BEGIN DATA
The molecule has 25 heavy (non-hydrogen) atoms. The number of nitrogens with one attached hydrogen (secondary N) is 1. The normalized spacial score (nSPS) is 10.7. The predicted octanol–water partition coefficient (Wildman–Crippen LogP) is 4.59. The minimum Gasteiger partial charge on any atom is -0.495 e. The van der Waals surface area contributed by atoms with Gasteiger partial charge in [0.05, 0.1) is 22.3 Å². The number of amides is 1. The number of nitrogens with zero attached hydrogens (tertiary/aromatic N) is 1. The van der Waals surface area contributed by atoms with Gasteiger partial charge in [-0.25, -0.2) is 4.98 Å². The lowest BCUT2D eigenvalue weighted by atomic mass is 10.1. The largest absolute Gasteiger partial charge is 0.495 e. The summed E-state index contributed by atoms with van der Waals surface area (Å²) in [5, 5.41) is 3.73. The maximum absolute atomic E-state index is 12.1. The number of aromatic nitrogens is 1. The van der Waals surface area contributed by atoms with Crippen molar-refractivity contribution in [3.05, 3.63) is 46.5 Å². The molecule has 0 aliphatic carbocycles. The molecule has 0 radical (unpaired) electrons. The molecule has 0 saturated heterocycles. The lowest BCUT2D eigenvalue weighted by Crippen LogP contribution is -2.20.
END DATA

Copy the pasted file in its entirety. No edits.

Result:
The molecule has 25 heavy (non-hydrogen) atoms. The number of nitrogens with one attached hydrogen (secondary N) is 1. The normalized spacial score (nSPS) is 10.7. The predicted octanol–water partition coefficient (Wildman–Crippen LogP) is 4.59. The minimum Gasteiger partial charge on any atom is -0.495 e. The van der Waals surface area contributed by atoms with Gasteiger partial charge in [0.05, 0.1) is 22.3 Å². The number of amides is 1. The number of nitrogens with zero attached hydrogens (tertiary/aromatic N) is 1. The van der Waals surface area contributed by atoms with Gasteiger partial charge in [-0.25, -0.2) is 4.98 Å². The lowest BCUT2D eigenvalue weighted by atomic mass is 10.1. The largest absolute Gasteiger partial charge is 0.495 e. The summed E-state index contributed by atoms with van der Waals surface area (Å²) in [5, 5.41) is 3.73. The maximum absolute atomic E-state index is 12.1. The number of aromatic nitrogens is 1. The van der Waals surface area contributed by atoms with Crippen molar-refractivity contribution in [3.05, 3.63) is 46.5 Å². The molecule has 0 aliphatic carbocycles. The molecule has 0 radical (unpaired) electrons. The molecule has 0 saturated heterocycles. The lowest BCUT2D eigenvalue weighted by Crippen LogP contribution is -2.20.